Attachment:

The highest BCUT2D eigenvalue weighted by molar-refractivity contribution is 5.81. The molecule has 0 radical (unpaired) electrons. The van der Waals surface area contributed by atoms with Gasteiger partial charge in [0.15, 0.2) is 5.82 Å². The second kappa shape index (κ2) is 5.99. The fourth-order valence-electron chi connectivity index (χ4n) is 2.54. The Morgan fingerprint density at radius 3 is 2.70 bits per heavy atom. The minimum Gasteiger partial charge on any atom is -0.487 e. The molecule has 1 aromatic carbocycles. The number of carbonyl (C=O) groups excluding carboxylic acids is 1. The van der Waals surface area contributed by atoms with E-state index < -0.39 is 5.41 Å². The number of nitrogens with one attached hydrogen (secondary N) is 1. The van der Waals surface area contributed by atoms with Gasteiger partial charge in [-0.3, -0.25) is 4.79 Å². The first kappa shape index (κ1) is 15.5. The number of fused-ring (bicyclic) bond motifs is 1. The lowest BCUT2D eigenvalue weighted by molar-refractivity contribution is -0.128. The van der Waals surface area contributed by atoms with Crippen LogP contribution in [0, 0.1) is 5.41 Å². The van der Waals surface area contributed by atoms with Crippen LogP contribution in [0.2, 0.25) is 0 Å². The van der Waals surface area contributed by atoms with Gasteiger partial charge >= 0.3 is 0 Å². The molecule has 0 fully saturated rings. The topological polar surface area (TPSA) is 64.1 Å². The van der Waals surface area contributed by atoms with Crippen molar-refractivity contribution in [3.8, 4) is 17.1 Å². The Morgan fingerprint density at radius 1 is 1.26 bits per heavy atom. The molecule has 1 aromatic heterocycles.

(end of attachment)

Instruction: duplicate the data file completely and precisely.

The highest BCUT2D eigenvalue weighted by molar-refractivity contribution is 5.81. The molecule has 0 radical (unpaired) electrons. The van der Waals surface area contributed by atoms with Gasteiger partial charge in [0.15, 0.2) is 5.82 Å². The second kappa shape index (κ2) is 5.99. The fourth-order valence-electron chi connectivity index (χ4n) is 2.54. The Morgan fingerprint density at radius 3 is 2.70 bits per heavy atom. The minimum Gasteiger partial charge on any atom is -0.487 e. The molecule has 1 aromatic carbocycles. The number of carbonyl (C=O) groups excluding carboxylic acids is 1. The van der Waals surface area contributed by atoms with E-state index < -0.39 is 5.41 Å². The number of nitrogens with one attached hydrogen (secondary N) is 1. The van der Waals surface area contributed by atoms with Gasteiger partial charge in [-0.3, -0.25) is 4.79 Å². The first kappa shape index (κ1) is 15.5. The number of fused-ring (bicyclic) bond motifs is 1. The lowest BCUT2D eigenvalue weighted by molar-refractivity contribution is -0.128. The van der Waals surface area contributed by atoms with Crippen LogP contribution in [0, 0.1) is 5.41 Å². The van der Waals surface area contributed by atoms with Crippen LogP contribution in [0.2, 0.25) is 0 Å². The van der Waals surface area contributed by atoms with Gasteiger partial charge >= 0.3 is 0 Å². The molecule has 0 fully saturated rings. The topological polar surface area (TPSA) is 64.1 Å². The van der Waals surface area contributed by atoms with Crippen molar-refractivity contribution in [3.8, 4) is 17.1 Å². The Morgan fingerprint density at radius 1 is 1.26 bits per heavy atom. The molecule has 1 aromatic heterocycles.